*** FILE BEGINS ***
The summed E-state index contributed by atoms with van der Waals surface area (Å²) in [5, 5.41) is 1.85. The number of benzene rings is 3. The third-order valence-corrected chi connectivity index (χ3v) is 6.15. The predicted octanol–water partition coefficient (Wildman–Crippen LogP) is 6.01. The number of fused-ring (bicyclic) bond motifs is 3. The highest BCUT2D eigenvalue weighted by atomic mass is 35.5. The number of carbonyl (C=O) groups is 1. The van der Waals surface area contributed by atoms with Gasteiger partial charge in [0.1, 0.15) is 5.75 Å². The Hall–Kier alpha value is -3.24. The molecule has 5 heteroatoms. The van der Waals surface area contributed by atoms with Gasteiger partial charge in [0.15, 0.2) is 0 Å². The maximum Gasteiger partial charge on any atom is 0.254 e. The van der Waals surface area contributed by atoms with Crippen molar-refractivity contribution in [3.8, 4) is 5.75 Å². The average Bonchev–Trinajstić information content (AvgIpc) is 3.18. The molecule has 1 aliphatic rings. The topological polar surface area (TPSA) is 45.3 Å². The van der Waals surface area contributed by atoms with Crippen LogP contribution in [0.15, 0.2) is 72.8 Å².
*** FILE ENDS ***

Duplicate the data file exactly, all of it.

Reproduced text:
The summed E-state index contributed by atoms with van der Waals surface area (Å²) in [5, 5.41) is 1.85. The number of benzene rings is 3. The third-order valence-corrected chi connectivity index (χ3v) is 6.15. The predicted octanol–water partition coefficient (Wildman–Crippen LogP) is 6.01. The number of fused-ring (bicyclic) bond motifs is 3. The highest BCUT2D eigenvalue weighted by atomic mass is 35.5. The number of carbonyl (C=O) groups is 1. The van der Waals surface area contributed by atoms with Gasteiger partial charge in [0.1, 0.15) is 5.75 Å². The Hall–Kier alpha value is -3.24. The molecule has 5 heteroatoms. The van der Waals surface area contributed by atoms with Gasteiger partial charge in [0.15, 0.2) is 0 Å². The maximum Gasteiger partial charge on any atom is 0.254 e. The van der Waals surface area contributed by atoms with Crippen molar-refractivity contribution in [3.8, 4) is 5.75 Å². The average Bonchev–Trinajstić information content (AvgIpc) is 3.18. The molecule has 1 aliphatic rings. The topological polar surface area (TPSA) is 45.3 Å². The van der Waals surface area contributed by atoms with Crippen LogP contribution in [0.15, 0.2) is 72.8 Å².